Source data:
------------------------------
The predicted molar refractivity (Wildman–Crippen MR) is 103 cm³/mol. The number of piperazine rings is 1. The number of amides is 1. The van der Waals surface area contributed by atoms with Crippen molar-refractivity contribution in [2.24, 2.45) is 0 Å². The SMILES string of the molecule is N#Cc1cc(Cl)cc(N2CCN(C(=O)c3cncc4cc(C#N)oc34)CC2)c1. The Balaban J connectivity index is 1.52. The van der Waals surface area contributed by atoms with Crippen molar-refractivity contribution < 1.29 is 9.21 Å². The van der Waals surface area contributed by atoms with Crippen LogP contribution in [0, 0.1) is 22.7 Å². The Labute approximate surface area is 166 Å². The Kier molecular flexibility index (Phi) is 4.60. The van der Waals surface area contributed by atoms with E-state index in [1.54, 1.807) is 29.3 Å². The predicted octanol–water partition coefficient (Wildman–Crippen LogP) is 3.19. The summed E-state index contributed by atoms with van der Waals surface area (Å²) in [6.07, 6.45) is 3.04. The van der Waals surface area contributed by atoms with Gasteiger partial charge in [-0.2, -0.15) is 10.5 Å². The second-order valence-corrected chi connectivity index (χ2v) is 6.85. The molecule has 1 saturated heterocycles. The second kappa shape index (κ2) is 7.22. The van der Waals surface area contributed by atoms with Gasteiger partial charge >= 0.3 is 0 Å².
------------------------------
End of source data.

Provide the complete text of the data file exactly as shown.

The predicted molar refractivity (Wildman–Crippen MR) is 103 cm³/mol. The number of piperazine rings is 1. The number of amides is 1. The van der Waals surface area contributed by atoms with Crippen molar-refractivity contribution in [2.24, 2.45) is 0 Å². The SMILES string of the molecule is N#Cc1cc(Cl)cc(N2CCN(C(=O)c3cncc4cc(C#N)oc34)CC2)c1. The Balaban J connectivity index is 1.52. The van der Waals surface area contributed by atoms with Crippen molar-refractivity contribution < 1.29 is 9.21 Å². The van der Waals surface area contributed by atoms with Crippen LogP contribution in [0, 0.1) is 22.7 Å². The Labute approximate surface area is 166 Å². The Kier molecular flexibility index (Phi) is 4.60. The van der Waals surface area contributed by atoms with E-state index in [1.54, 1.807) is 29.3 Å². The predicted octanol–water partition coefficient (Wildman–Crippen LogP) is 3.19. The summed E-state index contributed by atoms with van der Waals surface area (Å²) in [6.07, 6.45) is 3.04. The van der Waals surface area contributed by atoms with Gasteiger partial charge in [-0.2, -0.15) is 10.5 Å². The second-order valence-corrected chi connectivity index (χ2v) is 6.85. The molecule has 1 saturated heterocycles. The second kappa shape index (κ2) is 7.22. The van der Waals surface area contributed by atoms with Gasteiger partial charge >= 0.3 is 0 Å².